Air paste?

I was discussing some dumb things with my friend and I realized I have no idea how air actually works.

Specifically I wanted to know what air tastes like. Or what it would taste like if I wasn’t already familiar with it...

Also is it possible to turn air into a paste-like substance?

What would air paste taste like???

Its one in the morning.. I cant sleep. I Have to know.

- someone who shouldn’t stay up this late.

4 Answers

  • 6 months ago
    Favorite Answer

    We cannot taste gasses because of the way the tongue works. If something doesn't bind to saliva we can't taste it.

    However we can smell them. Seems like a pretty obvious statement, but there you go. Smell and taste are closely related because of something called 'cross modality' or the linking of two senses, it's why everything tastes pretty bland when you have a cold. The sensation of taste is itself quite strange. If you gave someone a coke and said 'can you taste the bubbles' they would presumably say yes - but CAN they? No - the bubbles don't actually taste of anything, but you can feel them very strongly. The rather disturbing phrase 'mouthfeel' is extremely important to taste. Would you like a michelin star meal if it'd been blendered to a paste? Not very much.

    Unfortunately air is primarily composed of inert nitrogen - it is completely odorless as well. Experiments have been performed where some people can tell the difference between oxygen and air - oxygen is described as being slightly acidic. Whether this is because it actually IS, or because the oxygen was reacting with something in their body to produce an acidic taste is unclear.

    Could we turn air into a paste? Maybe not a paste, but you can easily make it into a liquid - although you wouldn't want to drink it. To make air liquid you'd need to chill it to at least -195 (the boiling point of nitrogen).

    Alternatively you could try eating aerogel (which is a solid that has been made FROM a gel, not a gel itself) - it's 99.8% air. However you'd simply taste the silicon solid part (which itself doesn't really have a taste), the rest would simply be like having a mouthful of air.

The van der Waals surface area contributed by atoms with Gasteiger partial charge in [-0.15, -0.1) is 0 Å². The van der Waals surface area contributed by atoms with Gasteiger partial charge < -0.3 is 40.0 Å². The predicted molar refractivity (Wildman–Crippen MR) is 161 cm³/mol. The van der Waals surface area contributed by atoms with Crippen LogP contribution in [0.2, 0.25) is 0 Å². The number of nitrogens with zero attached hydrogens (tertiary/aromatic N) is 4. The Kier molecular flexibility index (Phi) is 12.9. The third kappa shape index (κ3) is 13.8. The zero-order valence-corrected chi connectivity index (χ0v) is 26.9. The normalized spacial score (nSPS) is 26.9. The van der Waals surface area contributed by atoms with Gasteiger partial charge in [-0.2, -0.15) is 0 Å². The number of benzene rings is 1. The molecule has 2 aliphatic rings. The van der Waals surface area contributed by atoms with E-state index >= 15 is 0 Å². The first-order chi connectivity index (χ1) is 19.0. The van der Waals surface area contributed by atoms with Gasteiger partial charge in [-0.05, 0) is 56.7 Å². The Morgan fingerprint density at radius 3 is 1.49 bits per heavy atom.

As for 'how would it taste if you're not familiar with it' that is a philosophical question. It is due to something called 'the explanatory gap', or the old 'how do we know that what you see as green is the same as what I see as green' thought beloved by 9 year old children and stoners everywhere. Whether the 'quale' or idea of green is the same or not is impossible to say. We can't really communicate quales to each other, which is why you could never explain colour to someone who's been blind since birth.

  • 6 months ago

    Air has a "taste", much like water has a taste, but mostly what we taste is the stuff that is not expected, like salt, or sulfur. The non nitrogen-oxygen stuff (for air) and the non-H2O stuff (for water). The "contaminants". We taste those because they could make the water or air be poisonous for us. Oddly, we do not detect (smell/taste) some deadly contaminants like carbon monoxide. Inert gases, sure, that makes sense, but CO is pretty deadly so you would think the body would have developed a way to detect it. I suppose it is too similar to O2 for us to tell the difference.

    Taste and smell are closely related so hard to truly talk about them as separate things. I "taste" sulfur in the air, myself. I also smell it, but I can definitely taste it.

    Could you make a paste from air? Not very easily. You could "pastify" air by adding paste stuff, but the paste would still be the paste, not the air. You could, I suppose, cool air down enough that it took on a semi-liquid semi-solid "paste", but that would be darn cold stuff or very high pressure stuff. Probably more a slurry than a paste.

    It is not really a case of familiarity that causes pure air (or water) to lack a unique taste. It is that we have no detection system to detect its taste, because otherwise it would dominate our tastes and interfere with tasting (smelling) things that matter. Sort of like why we don't feel ourselves moving through space as the earth turns. If we did, it would fill our brain with that sensation.

    You can also become habituated to common smells or tastes, and learn to ignore them (like how city dwellers tend to not notice the sour stench of unburned hydrocarbons; "smog"), but that isn't really what happens when it comes to air.

  • ?
    Lv 7
    6 months ago

    Air doesn't have a taste, and cannot be turned into a paste like substance. The closest you could come would be to chill the composite gases down to a liquid state, and given that both liquid nitrogen and liquid oxygen are supercooled cryogenic liquids, tasting either of these would be fatal.

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